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Press Release

Witnesses Agree on Swift Action To Reform Federal Helium Program, Save Tens of Thousands of Jobs

The House Natural Resources Committee today held a Full Committee hearing entitled, The Past, Present and Future of the Federal Helium Program, which focused on H.R. 527, the “Responsible Helium Administration and Stewardship Act,” bipartisan legislation that applies free-market principals to prevent a global helium shortage and provide American taxpayers with a fair return for the resources.  

“Helium plays a large role in our daily lives and the 21st century economy. Life-saving MRI machines, high-tech manufacturing and national defense operations are all dependent on helium. Unless Congress takes swift action, America will float off a helium cliff – which will adversely affect American jobs and our economy. Stopping this disaster, while simultaneously implementing reforms, is the goal of today’s hearing,” said Natural Resources Committee Chairman Doc Hastings. “Updates to the program must be made to more accurately reflect today’s uses and demands for helium. H.R. 527 will implement a new operating system over the next decade that includes semiannual helium auctions. These auctions will inject much needed competition into the program and ensure that taxpayers are getting a fairer return.”

The Committee heard testimony from government experts on the Federal Helium Reserve and private sector job creators who rely on helium for the manufacturing of semiconductors and high-tech glass, the operation of MRI machines, and the sale and distribution of party balloons. 

Kimberly Elmore, Assistant Inspector General for Audits, Inspections and Evaluations at the Department of the Interior Office of Inspector General, confirmed that taxpayers aren’t really getting the best return for their resources and that federal helium is being sold below market value, “BLM has a current inventory of helium valued at approximately $1 billion,” and that, “under current market conditions, BLM’s remaining helium inventory is worth considerably more than its current $1 billion valuation.” Elmore insisted, “Without changes to the program, there is no assurance that BLM’s non-governmental helium sales will ever be made at market value.”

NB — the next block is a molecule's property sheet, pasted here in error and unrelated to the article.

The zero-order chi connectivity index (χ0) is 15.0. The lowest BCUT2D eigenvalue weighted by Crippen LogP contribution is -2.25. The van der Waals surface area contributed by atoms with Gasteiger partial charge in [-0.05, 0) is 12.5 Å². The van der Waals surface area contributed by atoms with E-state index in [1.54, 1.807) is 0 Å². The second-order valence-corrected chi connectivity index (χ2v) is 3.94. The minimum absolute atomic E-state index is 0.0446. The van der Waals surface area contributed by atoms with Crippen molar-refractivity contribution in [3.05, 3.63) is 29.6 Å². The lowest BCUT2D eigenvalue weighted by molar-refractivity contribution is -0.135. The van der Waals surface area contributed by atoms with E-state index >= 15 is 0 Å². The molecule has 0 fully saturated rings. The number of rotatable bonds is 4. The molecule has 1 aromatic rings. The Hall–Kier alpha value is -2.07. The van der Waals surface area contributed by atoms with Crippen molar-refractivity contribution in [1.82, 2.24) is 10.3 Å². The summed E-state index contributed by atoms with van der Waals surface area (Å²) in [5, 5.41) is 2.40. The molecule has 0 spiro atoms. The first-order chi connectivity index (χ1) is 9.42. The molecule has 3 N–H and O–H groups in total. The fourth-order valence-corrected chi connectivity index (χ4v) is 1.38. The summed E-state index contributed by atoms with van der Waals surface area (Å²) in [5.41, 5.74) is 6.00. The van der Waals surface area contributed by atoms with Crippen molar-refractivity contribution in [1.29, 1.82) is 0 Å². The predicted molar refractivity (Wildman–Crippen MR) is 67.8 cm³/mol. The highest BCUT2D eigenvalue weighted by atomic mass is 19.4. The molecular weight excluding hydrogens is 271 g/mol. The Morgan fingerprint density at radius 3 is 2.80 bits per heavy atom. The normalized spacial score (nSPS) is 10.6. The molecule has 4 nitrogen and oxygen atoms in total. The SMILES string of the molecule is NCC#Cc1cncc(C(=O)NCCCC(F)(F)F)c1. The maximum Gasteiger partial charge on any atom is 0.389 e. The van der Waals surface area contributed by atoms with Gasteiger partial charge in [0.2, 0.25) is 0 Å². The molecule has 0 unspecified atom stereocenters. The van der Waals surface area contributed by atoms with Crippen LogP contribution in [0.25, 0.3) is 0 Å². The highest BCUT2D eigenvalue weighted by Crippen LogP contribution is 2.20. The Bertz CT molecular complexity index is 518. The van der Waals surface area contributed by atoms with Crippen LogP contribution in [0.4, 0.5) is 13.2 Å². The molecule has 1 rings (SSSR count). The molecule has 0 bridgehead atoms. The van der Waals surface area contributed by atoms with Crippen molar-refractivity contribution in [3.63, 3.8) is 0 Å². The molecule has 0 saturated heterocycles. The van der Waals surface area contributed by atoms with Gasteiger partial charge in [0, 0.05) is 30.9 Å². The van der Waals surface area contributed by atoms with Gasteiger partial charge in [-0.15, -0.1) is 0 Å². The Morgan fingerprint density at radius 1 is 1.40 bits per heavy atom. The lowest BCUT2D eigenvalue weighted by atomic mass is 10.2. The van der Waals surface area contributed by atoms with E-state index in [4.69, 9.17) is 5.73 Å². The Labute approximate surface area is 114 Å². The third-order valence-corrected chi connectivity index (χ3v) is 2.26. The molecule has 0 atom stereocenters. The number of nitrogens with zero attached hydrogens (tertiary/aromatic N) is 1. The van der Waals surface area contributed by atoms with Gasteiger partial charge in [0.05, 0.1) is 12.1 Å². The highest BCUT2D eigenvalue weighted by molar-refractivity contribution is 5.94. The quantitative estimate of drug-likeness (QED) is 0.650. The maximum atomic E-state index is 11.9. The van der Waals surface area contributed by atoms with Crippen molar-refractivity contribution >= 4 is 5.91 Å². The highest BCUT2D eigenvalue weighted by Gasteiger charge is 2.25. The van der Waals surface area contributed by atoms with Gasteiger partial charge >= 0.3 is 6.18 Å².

Rodney Morgan, Vice President of Procurement at Micron Technology, a member of the Semiconductor Industry Association, reminded the Committee that, “semiconductors are the basic building block of all modern electronics, and every year approximately 250,000 Americans work together to produce millions of computer chips that make smart phones, GPS, and MRI’s possible.” Morgan was specific about the value of Helium in the semiconductor industry, “Helium is just one of a number of gasses used to make our memory chips, but it’s absolutely vital. To put it simply, without helium, we cannot operate.”

Gary Page, President of Helium and Balloons Across America, represented small businesses that rely on a helium supply certainty. Page said the current tight helium market has left hundreds of his best customers, “without any helium, or…a ration that will not allow them to meet the demands of the day.” Page complained that, “the control of our nation’s helium is bottlenecked by three refiners, [which] allows those refineries to have full control over supplies and ultimately drive pricing.” Mr. Page cited the International Balloon Association when he expressed concern about a global helium shortage where, “hundreds of thousands of jobs are impacted by helium supply issues.”

Brad Boersen, Director of Business Strategy for Corning’s Optical Fiber and Cable business testified about the importance of helium in optical fiber manufacturing, which starts by creating a glass rod or “perform.” Boersen explain that, “Helium is the only gas that prevents bubbles from forming in the preform manufacturing step, which would render the fiber unusable.” Boersen went on to say that if provisions of H.R. 527, “had been in place last spring, Corning would not have incurred significant increased costs.”